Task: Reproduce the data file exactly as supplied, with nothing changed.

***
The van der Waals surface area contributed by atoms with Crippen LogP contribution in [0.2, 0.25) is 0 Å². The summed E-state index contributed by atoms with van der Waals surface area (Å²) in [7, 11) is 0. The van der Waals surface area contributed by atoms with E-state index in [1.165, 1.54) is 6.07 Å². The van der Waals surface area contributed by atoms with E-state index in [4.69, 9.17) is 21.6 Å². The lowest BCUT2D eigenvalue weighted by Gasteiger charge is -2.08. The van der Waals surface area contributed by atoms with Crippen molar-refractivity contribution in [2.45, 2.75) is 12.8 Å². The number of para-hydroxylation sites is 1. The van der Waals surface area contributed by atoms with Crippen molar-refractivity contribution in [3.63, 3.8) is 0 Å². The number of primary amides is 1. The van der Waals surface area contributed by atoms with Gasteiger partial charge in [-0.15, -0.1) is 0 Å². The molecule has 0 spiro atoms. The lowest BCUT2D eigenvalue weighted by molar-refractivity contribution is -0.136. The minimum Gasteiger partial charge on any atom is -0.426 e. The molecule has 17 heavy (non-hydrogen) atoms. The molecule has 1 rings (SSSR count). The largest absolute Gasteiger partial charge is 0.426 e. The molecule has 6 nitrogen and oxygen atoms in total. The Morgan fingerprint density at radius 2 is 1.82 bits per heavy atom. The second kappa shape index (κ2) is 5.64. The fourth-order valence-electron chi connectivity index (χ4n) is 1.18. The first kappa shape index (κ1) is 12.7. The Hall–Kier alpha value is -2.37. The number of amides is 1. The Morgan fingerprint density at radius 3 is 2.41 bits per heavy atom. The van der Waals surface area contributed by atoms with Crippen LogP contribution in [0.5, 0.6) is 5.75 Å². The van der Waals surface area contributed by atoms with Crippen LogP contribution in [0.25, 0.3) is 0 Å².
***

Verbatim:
The van der Waals surface area contributed by atoms with Crippen LogP contribution in [0.2, 0.25) is 0 Å². The summed E-state index contributed by atoms with van der Waals surface area (Å²) in [7, 11) is 0. The van der Waals surface area contributed by atoms with E-state index in [1.165, 1.54) is 6.07 Å². The van der Waals surface area contributed by atoms with E-state index in [4.69, 9.17) is 21.6 Å². The lowest BCUT2D eigenvalue weighted by Gasteiger charge is -2.08. The van der Waals surface area contributed by atoms with Crippen molar-refractivity contribution in [2.45, 2.75) is 12.8 Å². The number of para-hydroxylation sites is 1. The van der Waals surface area contributed by atoms with Crippen molar-refractivity contribution in [3.63, 3.8) is 0 Å². The number of primary amides is 1. The van der Waals surface area contributed by atoms with Gasteiger partial charge in [-0.15, -0.1) is 0 Å². The molecule has 0 spiro atoms. The lowest BCUT2D eigenvalue weighted by molar-refractivity contribution is -0.136. The minimum Gasteiger partial charge on any atom is -0.426 e. The molecule has 17 heavy (non-hydrogen) atoms. The molecule has 1 rings (SSSR count). The largest absolute Gasteiger partial charge is 0.426 e. The molecule has 6 nitrogen and oxygen atoms in total. The Morgan fingerprint density at radius 2 is 1.82 bits per heavy atom. The second kappa shape index (κ2) is 5.64. The fourth-order valence-electron chi connectivity index (χ4n) is 1.18. The first kappa shape index (κ1) is 12.7. The Hall–Kier alpha value is -2.37. The number of amides is 1. The Morgan fingerprint density at radius 3 is 2.41 bits per heavy atom. The van der Waals surface area contributed by atoms with Crippen LogP contribution in [0.5, 0.6) is 5.75 Å². The van der Waals surface area contributed by atoms with Crippen LogP contribution in [0.25, 0.3) is 0 Å².